Airbus earned the laughter of the industry at the Paris Air Show by announcing a “contract” to manufacture a constellation of 900 150Kg Low Earth Orbit satellites for OneWeb.
Of course OneWeb does not have any money. So, the Airbus release obliquely hints, it is only actually making 10 satellites with the rest an aspiration to be made, apparently at some as yet to be built factory in the USA, for reason not explained. Clearly OneWeb subsidy maestro Greg Wyler thinks he can persuade some US rust belt politicians to offer manufacturing incentives. Rumour had it that Airbus has actually financed these 10 satellites costing a few hundred of thousand dollars each. Eric Bernager, the Airbus executive who bought Vizada for $900 million, shortly to be sold on for a tiny fraction of this, will be hoping that his reputation in the industry for picking commercial winners is burnished.
However, of course 10 satellites out of a planned constellation of 900 is meaningless as a business so what’s it about? The purpose is to initiate the process of seeking spectrum filings through the laborious ITU filing process, getting a system into the queue ahead of the recently announced Spacex project to launch a few small demonstrator satellites.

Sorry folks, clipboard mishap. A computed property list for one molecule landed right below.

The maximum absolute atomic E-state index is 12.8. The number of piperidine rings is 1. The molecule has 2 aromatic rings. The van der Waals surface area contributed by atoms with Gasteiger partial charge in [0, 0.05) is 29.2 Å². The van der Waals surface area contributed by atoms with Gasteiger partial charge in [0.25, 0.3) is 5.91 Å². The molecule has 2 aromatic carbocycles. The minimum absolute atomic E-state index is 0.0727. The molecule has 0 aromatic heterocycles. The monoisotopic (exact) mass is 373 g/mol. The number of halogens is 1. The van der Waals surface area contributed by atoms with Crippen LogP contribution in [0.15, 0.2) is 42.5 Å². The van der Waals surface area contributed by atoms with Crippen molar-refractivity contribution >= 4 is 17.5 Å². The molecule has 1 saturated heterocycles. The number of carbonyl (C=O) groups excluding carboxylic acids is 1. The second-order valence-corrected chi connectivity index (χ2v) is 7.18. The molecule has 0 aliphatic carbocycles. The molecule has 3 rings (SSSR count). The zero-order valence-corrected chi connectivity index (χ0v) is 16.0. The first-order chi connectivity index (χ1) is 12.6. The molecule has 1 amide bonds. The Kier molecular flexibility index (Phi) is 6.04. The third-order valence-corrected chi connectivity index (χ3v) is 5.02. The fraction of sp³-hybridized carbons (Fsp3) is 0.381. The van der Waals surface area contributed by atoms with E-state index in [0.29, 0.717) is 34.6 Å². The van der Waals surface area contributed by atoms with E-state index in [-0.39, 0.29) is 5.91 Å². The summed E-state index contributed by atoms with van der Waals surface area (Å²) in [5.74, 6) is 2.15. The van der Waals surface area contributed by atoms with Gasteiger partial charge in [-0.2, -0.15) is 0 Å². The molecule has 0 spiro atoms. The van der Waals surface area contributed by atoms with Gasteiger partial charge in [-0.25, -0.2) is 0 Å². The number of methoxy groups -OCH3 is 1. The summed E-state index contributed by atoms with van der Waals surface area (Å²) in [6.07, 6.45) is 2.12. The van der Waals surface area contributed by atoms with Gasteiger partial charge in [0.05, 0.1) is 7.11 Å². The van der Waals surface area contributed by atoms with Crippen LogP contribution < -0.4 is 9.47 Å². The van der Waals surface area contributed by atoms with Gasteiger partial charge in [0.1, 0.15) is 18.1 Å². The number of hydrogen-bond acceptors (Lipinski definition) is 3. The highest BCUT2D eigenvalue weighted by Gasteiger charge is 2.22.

This will not however persuade the world’s Geo Ku band operators to happily accept the potential radio interference that such a system could cause. We have been here before, and at present the industry sees no way that catastrophic harmful interference could be avoided, so the giants like Intelsat, SES and Eutelsat will bring a hammer down fast on the idea – in fact all three have made references to this in recent public filings.
Neither does it solve the problem that the dish and modem technology required does not exist, and the only company even trying hard to research flat panel, shape shifting phased array antannae required in science fiction to make OneWeb work, Kymeta, signed up to develop it’s tech exclusively with Intelsat, reported here before as a canny move by the Americans to shut down speculation over the emergence of such Fairy Tale tech.
At a few million dollars invested, this won’t break the bank at Airbus. But Motorola and Loral were financially wrecked by similar LEO adventures in the 90s. Airbus shareholders will no doubt keep a close eye on this fantasy.